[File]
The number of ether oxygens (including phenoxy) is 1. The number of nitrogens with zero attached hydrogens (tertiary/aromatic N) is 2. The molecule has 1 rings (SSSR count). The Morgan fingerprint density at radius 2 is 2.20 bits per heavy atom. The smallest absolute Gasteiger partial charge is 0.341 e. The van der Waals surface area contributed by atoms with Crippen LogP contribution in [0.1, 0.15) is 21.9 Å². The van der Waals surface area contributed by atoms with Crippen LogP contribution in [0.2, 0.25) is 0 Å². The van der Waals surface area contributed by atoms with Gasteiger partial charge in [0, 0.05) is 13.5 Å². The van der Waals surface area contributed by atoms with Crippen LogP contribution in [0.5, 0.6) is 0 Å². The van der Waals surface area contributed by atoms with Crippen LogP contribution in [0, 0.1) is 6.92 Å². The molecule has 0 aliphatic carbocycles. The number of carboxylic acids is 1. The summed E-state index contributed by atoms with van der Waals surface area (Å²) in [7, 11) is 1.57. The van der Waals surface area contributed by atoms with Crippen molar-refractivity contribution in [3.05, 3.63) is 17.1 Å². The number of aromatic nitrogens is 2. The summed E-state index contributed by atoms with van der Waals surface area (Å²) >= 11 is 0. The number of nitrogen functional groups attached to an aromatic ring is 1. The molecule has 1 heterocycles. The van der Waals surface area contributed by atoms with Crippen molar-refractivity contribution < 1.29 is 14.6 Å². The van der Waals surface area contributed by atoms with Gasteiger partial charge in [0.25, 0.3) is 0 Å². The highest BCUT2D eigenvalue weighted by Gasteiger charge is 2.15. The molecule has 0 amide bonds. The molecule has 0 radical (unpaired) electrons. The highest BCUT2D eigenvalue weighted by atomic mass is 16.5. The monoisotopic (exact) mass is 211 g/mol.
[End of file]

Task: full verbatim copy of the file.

The number of ether oxygens (including phenoxy) is 1. The number of nitrogens with zero attached hydrogens (tertiary/aromatic N) is 2. The molecule has 1 rings (SSSR count). The Morgan fingerprint density at radius 2 is 2.20 bits per heavy atom. The smallest absolute Gasteiger partial charge is 0.341 e. The van der Waals surface area contributed by atoms with Crippen LogP contribution in [0.1, 0.15) is 21.9 Å². The van der Waals surface area contributed by atoms with Crippen LogP contribution in [0.2, 0.25) is 0 Å². The van der Waals surface area contributed by atoms with Gasteiger partial charge in [0, 0.05) is 13.5 Å². The van der Waals surface area contributed by atoms with Crippen LogP contribution in [0.5, 0.6) is 0 Å². The van der Waals surface area contributed by atoms with Crippen LogP contribution in [0, 0.1) is 6.92 Å². The molecule has 0 aliphatic carbocycles. The number of carboxylic acids is 1. The summed E-state index contributed by atoms with van der Waals surface area (Å²) in [7, 11) is 1.57. The van der Waals surface area contributed by atoms with Crippen molar-refractivity contribution in [3.05, 3.63) is 17.1 Å². The number of aromatic nitrogens is 2. The summed E-state index contributed by atoms with van der Waals surface area (Å²) >= 11 is 0. The number of nitrogen functional groups attached to an aromatic ring is 1. The molecule has 1 heterocycles. The van der Waals surface area contributed by atoms with Crippen molar-refractivity contribution < 1.29 is 14.6 Å². The van der Waals surface area contributed by atoms with Gasteiger partial charge in [0.25, 0.3) is 0 Å². The highest BCUT2D eigenvalue weighted by Gasteiger charge is 2.15. The molecule has 0 amide bonds. The molecule has 0 radical (unpaired) electrons. The highest BCUT2D eigenvalue weighted by atomic mass is 16.5. The monoisotopic (exact) mass is 211 g/mol.